Monday, September 6, 2010

Finishing my vacation

Okay, I started this blog post last month. Now it's the official end of summer in the US, Labor Day, and I realized that the post still isn't done!

The summer was full of projects and, I think overall, that a lot got done. It just went by really, really quickly!

There has been cleaning and decluttering, and there is more yet to be done. But I'm feeling better about the lower amount of stuff in this house. Some people say there is a feeling of lightness that occurs, and I think I'd have to agree.

However, does that mean I've gotten rid of yarn stash? Not entirely! I am, though, using some stash.


The Fall Twist Collective came out, and I immediately fell in love with the Hawthorne shawl. I have some alpaca yarn that I bought several years ago up in the Medford area, from Alpacas at Lone Ranch, and it's knitting up beautifully. It's done, and I just need to get a modelled shot of it.

I've started the Bryony tank by Amy Herzog and am knitting it in BabyBoo, a bamboo/nylon blend. We (Sandi and I) did some customizing of the pattern because the row gauge of the original yarn is very compressed compared to the row gauge I'm getting. And, I'm combining two sizes for the front to accomodate my hips, decreasing down to the appropriate bust size. Back is done and I'm halfway through the front. Love the cable detail on this!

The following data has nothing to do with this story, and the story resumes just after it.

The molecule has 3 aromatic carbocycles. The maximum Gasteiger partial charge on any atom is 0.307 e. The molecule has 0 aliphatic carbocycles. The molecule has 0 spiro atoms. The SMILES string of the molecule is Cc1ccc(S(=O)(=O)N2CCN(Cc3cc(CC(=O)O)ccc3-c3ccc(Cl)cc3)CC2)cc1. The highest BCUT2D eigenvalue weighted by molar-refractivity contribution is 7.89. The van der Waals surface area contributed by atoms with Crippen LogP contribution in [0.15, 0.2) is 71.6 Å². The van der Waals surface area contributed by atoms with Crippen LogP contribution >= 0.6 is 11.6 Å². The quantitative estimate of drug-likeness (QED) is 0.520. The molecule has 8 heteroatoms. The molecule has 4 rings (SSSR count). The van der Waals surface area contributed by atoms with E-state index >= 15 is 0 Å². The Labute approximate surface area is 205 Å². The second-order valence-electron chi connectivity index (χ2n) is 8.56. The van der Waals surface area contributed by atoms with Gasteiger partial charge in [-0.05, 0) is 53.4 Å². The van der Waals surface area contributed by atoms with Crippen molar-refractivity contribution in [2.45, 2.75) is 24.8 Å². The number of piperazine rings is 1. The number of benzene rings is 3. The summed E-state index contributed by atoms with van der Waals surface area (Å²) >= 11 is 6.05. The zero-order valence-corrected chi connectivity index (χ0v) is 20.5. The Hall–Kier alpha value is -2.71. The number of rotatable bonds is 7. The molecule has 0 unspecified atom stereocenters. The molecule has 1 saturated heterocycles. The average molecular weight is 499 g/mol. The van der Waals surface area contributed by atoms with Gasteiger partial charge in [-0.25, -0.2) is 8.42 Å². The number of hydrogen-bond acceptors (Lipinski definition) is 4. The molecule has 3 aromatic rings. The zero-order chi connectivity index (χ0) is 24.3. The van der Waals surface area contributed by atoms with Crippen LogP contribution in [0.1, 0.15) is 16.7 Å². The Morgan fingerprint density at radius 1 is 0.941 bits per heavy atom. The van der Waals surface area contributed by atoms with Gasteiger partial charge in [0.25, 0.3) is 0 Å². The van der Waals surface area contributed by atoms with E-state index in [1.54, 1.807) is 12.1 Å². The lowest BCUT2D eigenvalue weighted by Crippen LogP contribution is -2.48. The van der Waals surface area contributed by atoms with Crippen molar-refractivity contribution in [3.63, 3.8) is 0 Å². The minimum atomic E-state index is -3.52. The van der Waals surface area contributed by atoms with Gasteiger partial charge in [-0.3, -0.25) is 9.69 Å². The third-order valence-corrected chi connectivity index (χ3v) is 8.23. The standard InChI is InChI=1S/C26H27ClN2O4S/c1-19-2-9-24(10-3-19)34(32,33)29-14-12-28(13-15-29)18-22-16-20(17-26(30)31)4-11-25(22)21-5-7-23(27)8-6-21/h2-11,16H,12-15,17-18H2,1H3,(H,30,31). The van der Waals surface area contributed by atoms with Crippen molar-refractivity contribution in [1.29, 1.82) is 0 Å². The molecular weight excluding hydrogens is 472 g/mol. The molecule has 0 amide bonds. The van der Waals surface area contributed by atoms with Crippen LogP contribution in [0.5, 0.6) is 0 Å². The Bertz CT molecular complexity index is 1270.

I have about 3000 yards of this beautiful Artfibers Alfabeto (silk/mohair) that Sandi so kindly gifted to me. I started a mindless project to take on vacation up to Ashland for the Oregon Shakespeare Festival, so I came up with the Point Edge Wrap. Show knitting was supposed to be garter stitch with a beautiful edging. However, I failed entirely to manage an 8-stitch lace pattern in the dark.

Hence, a stop at Web*sters in Ashland for yarn for a simple mindless scarf - no yarn overs! I got some Colinette Cadenza in the colorway Marble, 2 skeins became another Scrunchable Scarf. Even better, I had a gift certificate to use!